• q  
    QR Codes + Audio
    Tammy's Tech Tools

    Imagine students’ artwork hanging in your school’s hallway and beside each masterpiece is a QR code. When parents, students, and other teachers scan the code using a mobile device, they hear the student telling about themselves and the relevance of their art…

     Or what about a QR code in the back of a library book that allows you to hear a student’s review of the book? Or a QR code sent home to parents that allows them to listen to their 1st grader reading or telling a story?

    Sounds difficult, doesn’t it? Well, don’t worry — it really isn’t hard at all! I’ll give you two options for recording the audio files and will show you a couple of ways to “embed” them into QR codes.


    Two Options for
    Recording the audio file and generating a URL:

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    Option 1:


    1. Go to the Record MP3 website.
      Note – The first time you use this site, you will need to click a couple of buttons to set it up. Just follow the on-screen directions.
    2. Record the audio.
    3. Click the “Save Recording” button.
    4. Copy the provided URL.

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    Option 2:


    1. Use the free recording software, Audacity, to record the audio.
    2. Export the recorded audio file (use the default .wav format) and put it into your public DropBox folder.
    3. Right-click the file (within DropBox).
    4. Choose the DropBox option from the pop up menu.
    5. Select “Copy Public Link.”

     2 Options for
    Creating the QR Code:

     - – - – - – - – - – - – - – - – - -

    Option 1:

    Use an online QR Creator

    1. Go to an online QR Creator such as:
      – QR Hacker
      – Kaywa
      – GoQR
    2. Paste the URL that you copied above.
    3. Follow the on-screen instructions to create a QR code.
    4. Print the code!

    - – - – - – - – - – - – - – - – - -

    Option 2:

    Batch-Generating Codes in a Google Spreadsheet

    1. Create a Google form to “collect” the URLs of students’ audio file URLs.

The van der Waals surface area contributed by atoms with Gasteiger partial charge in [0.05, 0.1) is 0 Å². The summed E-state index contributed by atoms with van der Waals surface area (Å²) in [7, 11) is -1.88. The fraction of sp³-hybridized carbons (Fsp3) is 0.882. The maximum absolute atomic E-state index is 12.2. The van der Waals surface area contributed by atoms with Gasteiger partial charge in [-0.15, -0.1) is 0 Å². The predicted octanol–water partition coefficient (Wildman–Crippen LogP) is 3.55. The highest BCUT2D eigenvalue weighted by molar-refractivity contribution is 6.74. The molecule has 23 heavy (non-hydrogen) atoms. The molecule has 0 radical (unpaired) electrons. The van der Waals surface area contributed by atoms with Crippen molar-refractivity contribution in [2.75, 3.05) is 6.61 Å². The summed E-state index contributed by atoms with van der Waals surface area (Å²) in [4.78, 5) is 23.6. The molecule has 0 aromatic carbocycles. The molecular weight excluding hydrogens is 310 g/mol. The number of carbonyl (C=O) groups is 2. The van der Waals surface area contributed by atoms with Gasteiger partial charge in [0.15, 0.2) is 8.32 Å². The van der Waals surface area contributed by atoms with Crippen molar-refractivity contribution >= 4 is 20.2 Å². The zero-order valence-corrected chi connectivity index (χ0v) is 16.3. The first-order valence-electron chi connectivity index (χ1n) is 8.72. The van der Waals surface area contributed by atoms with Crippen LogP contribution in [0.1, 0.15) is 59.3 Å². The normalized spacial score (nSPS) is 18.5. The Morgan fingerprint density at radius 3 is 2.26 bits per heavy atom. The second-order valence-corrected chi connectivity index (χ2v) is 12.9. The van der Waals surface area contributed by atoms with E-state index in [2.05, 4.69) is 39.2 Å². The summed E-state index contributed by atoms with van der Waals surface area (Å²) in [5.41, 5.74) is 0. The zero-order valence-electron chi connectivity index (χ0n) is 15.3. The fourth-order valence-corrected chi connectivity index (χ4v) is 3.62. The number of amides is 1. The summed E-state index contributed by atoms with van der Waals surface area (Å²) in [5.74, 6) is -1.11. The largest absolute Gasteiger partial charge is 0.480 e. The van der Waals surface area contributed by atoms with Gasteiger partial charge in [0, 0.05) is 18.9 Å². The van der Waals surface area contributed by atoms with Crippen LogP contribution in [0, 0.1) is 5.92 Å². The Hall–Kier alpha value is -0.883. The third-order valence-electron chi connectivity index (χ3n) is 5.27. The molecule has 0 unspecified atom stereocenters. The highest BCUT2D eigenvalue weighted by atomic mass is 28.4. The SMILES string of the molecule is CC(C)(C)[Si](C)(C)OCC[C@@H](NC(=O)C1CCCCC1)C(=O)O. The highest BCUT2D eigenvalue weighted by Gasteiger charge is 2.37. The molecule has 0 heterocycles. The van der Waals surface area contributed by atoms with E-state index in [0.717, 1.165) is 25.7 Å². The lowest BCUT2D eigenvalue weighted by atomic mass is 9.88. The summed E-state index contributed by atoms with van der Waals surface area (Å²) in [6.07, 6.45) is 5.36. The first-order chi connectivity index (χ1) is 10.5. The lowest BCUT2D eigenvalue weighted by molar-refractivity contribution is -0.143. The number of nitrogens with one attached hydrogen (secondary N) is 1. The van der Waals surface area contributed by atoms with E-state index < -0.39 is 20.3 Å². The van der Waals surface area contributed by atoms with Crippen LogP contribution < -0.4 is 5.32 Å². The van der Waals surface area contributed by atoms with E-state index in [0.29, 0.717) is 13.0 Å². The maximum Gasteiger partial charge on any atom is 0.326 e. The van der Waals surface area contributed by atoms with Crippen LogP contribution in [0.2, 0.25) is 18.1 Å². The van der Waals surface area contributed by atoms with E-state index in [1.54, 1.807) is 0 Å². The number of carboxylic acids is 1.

For instructions, http://tammyworcester.com/batch-create-qr-codes-in-google-spreadsheet/
      Suggested fields:
      – First Name
      – Last Name
      – Notes
      – URL
    2. Follow the instructions to generate a QR code for each URL.
    3. Print the QR codes!



    What to do with the code:

    Once the code is generated, you can download it or just copy it and paste it into a document or webpage. QR codes can be read equally well from a computer screen or from a printed page!

    Ideas for using QR Codes:

    General ideas:

    • Put a QR code with your contact info on the back of your business card.
    • Doing a presentation at a conference? Put a QR code with a link to your online handout or website on the opening slide of your PowerPoint presentation.
    • Put a QR code on your holiday letter that takes the reader to your family photos on your Flickr page.
    • Attending a conference or class reunion? Put a QR code on your name tag with info about you!

     Educational uses:

    (Great if your students have access to mobile devices with cameras)

    • Audio QR codes: See Tammy’s Tip of the Week #114 for instructions and examples
    • Create a QR treasure/scavenger hunt in or around the school. Codes can be printed and mounted in various locations. Students scan a code to get their next clue.
    • Get your students quickly and easily to a website by projecting the related code or printing it on a handout.
    • Have a Google form you want your students to fill out on their iPod touches or cell phones? Just show the related code on your projector screen!
    • A QR code on the back of a book could “take” a student to a web page about the author or to page of book reviews. (You could print the codes on labels, or print them on paper and tape them to the book.)
    • A QR code in a learning station could take students to a web page with instructions, information, or even a video!
    • Displaying student artwork in the hallway? Add a QR code that provides additional information about the student-artist.

    What are QR Codes?

    A QR Code is a 2-dimensional bar code that can be easily generated and then decoded with a smart phone (or other devices.) When scanned/read, the QR Code can activate the opening of a web page, dialing a phone number, sending an email or text message, and more.

    How are QR Codes Used?

    QR codes are very common in Japan and Europe (and are becoming more and more popular in the United States) and can be found on posters, signs, magazines, menus, and many other places.

    Where to get a QR Code Scanner/Reader:

    Some phones and mobile devices come with barcode readers already installed.

    • You can also do a Google search for something like, “QR reader for Nokia,” or “QR Code scanner for Droid.”
    • Note – For iPhone users, there are a variety of free QR Readers in the app store. The one I’m using is called “I-nigma”